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History of Bluebeard

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Bluebeard was already a folk tale by the time Charles Perrault wrote it down and published it in 1697. The history of the tale is debated, but the popular opinion is that the tale developed from the legend of Gilles de Rais (aka de Retz) (Murphy 1996).

Gilles de Rais (1401?-1440) was a Marshal of France and served under Joan of Arc before her execution. He was a French national hero for helping drive the English out of France. After the crowning of the Dauphin and the death of Joan of Arc, de Rais settled into his estates in Brittany and turned deviant. He practiced alchemy and black magic while he was a great patron of the arts. He enjoyed killing, usually by decapitation, young boys after he he had sodomized them. His fame and influence kept people from noticing that children were disappearing from his lands. Some speculators think the story of Bluebeard arose among the peasantry to warn their children to stay away from the dangerous baron whom they had no other protection against due to his political and financial stature. Finally, the Duke of Brittany investigated the murders and dug up the remains of 50 boys in de Rais' castle. He confessed to 140 killings at his trial, but he might have killed up to 300 people. He was burned alive and hanged simultaneously for his crimes on October 26, 1440 (Mendoza 1998). You can read more about Gilles de Rais at Antonio Mendoza's The Serial Killer Hit List--Part 1 site.

Other critics do not think the story is based upon the story of Gilles de Rais, but is actually based on older stories such as "Conomor and Triphine" and "Cupid and Psyche." These stories are addressed more on the Tales Similar to Bluebeard page. This theory centers on Bluebeard's interpretation as a cautionary tale against curiosity and temptation (Warner 1994).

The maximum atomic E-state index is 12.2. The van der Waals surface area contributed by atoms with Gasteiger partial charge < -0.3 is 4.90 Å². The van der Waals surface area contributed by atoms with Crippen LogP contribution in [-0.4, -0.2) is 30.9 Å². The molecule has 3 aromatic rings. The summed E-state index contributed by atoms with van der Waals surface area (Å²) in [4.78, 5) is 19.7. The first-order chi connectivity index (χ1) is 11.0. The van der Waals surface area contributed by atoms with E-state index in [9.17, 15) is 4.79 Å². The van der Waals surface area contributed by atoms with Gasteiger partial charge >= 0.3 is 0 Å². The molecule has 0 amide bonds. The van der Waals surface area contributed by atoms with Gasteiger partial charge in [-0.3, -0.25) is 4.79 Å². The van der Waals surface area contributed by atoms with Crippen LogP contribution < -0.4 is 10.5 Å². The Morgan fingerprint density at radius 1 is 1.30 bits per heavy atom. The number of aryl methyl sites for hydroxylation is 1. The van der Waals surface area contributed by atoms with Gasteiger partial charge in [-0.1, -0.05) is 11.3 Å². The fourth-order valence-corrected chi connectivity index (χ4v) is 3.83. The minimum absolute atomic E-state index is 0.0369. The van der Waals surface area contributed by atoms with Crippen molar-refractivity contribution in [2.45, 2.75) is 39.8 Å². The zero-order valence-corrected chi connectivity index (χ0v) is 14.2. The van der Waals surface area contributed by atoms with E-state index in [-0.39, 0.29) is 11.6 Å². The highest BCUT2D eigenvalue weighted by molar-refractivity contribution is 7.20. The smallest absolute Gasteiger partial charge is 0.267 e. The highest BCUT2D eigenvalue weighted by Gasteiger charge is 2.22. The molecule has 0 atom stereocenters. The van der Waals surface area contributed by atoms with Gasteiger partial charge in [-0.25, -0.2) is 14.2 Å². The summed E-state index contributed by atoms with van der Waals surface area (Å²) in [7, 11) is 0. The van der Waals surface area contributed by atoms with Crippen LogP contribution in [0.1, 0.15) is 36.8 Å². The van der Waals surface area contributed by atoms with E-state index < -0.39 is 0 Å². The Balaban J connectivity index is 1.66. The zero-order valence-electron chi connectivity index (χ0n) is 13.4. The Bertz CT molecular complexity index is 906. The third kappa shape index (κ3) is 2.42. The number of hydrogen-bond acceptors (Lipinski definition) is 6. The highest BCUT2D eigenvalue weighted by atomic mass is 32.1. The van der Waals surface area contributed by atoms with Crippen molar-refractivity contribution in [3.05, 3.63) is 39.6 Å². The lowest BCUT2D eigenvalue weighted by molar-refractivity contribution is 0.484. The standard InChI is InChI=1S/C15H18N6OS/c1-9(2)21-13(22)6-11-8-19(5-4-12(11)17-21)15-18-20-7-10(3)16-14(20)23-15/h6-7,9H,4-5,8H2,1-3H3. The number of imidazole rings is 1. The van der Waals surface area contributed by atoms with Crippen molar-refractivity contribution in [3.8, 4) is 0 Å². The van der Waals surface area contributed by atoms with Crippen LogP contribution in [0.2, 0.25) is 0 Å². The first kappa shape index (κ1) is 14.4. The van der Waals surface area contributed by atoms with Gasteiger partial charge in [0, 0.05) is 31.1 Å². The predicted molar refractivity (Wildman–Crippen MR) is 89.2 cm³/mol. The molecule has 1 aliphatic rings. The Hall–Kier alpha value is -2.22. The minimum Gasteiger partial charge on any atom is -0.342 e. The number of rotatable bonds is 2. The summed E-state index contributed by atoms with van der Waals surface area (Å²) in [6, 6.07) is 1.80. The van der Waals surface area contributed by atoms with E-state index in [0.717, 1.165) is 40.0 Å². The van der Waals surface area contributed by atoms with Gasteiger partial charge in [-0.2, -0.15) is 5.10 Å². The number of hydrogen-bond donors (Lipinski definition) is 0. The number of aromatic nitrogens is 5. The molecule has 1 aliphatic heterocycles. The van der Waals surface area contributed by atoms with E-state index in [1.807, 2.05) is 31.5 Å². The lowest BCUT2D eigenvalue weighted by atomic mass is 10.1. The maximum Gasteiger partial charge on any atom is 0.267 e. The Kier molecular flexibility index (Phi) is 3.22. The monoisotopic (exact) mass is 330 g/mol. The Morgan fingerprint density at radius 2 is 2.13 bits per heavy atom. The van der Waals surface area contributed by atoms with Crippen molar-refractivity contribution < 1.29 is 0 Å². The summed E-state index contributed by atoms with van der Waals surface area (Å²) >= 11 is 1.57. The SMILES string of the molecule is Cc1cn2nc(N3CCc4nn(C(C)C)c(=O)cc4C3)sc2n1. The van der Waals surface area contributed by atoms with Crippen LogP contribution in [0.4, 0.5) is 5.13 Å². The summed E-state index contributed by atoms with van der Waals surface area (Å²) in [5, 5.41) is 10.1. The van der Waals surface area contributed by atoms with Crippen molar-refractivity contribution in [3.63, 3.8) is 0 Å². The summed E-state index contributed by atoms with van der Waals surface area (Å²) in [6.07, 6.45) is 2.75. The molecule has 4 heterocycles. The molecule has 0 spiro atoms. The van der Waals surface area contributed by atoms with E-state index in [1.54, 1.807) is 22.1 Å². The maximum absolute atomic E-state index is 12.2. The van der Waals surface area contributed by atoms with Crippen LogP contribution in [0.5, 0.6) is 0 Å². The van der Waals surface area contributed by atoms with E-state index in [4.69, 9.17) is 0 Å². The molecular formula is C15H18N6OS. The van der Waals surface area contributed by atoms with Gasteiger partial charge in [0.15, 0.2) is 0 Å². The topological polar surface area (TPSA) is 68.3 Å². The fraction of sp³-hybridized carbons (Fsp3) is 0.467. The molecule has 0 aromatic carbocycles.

Yet another theory of Blue Beard's origins is centered upon the fairy tales being seen as women's stories, passed down through generations from mother to daughter. Bluebeard can also be interpreted as a cautionary tale about real life. The story isn't warning against temptation and curiosity in marriage, but the practical consequences of marriage. In the time when childbirth was a main cause of death for women, mothers warned their daughters that marriage could be deadly since you could be killed by your husband with the simple act of becoming pregnant by him. In this way, the tale loses its sadistic killer and becomes a tale of normal life (Warner 1994).

The tale of Bluebeard has been popular and well known more in the centuries prior to the 20th century. Now the tale is considered gruesome and horrific. Until recently, fairy tales have been sent to the nursery where they have been sanitized for young readers and listeners. The tale is not well known outside the circle of fairy tale afficiandos. The average person often mistakes Bluebeard for the infamous Black Beard, a pirate whose story has never been considered part of the fairy tale genre. Still, according to a survey of the Fairy Tale Indexes which are available, Bluebeard appeared in children's books fairly frequently prior to the 1940s and 1950s when it virtually disappears from fairy tale collections for children. Bluebeard is perhaps best known today through the recent translations by Jack Zipes (Zipes 1989) and in treatments such as Angela Carter's "The Bloody Chamber" (Carter 1979).


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Bluebeard Tales From Around the World by Heidi Anne Heiner

Bluebeard: A Reader's Guide to the English Tradition by Casie E. Hermansson

The Poets' Grimm edited by Beaumont and Carlson

Secrets beyond the Door : The Story of Bluebeard and His Wives by Maria Tatar

The Tale of Bluebeard in German Literature: From the Eighteenth Century to the Present by Mererid Puw Davies

Tales of Bluebeard and His Wives from Late Antiquity to Postmodern Times by Shuli Barzilai

Bloody Chamber by Angela Carter

Count Silvernose: A Story from Italy by Eric A. Kimmel

©Heidi Anne Heiner, SurLaLune Fairy Tales
Page created 12/1998; Last updated 7/25/2013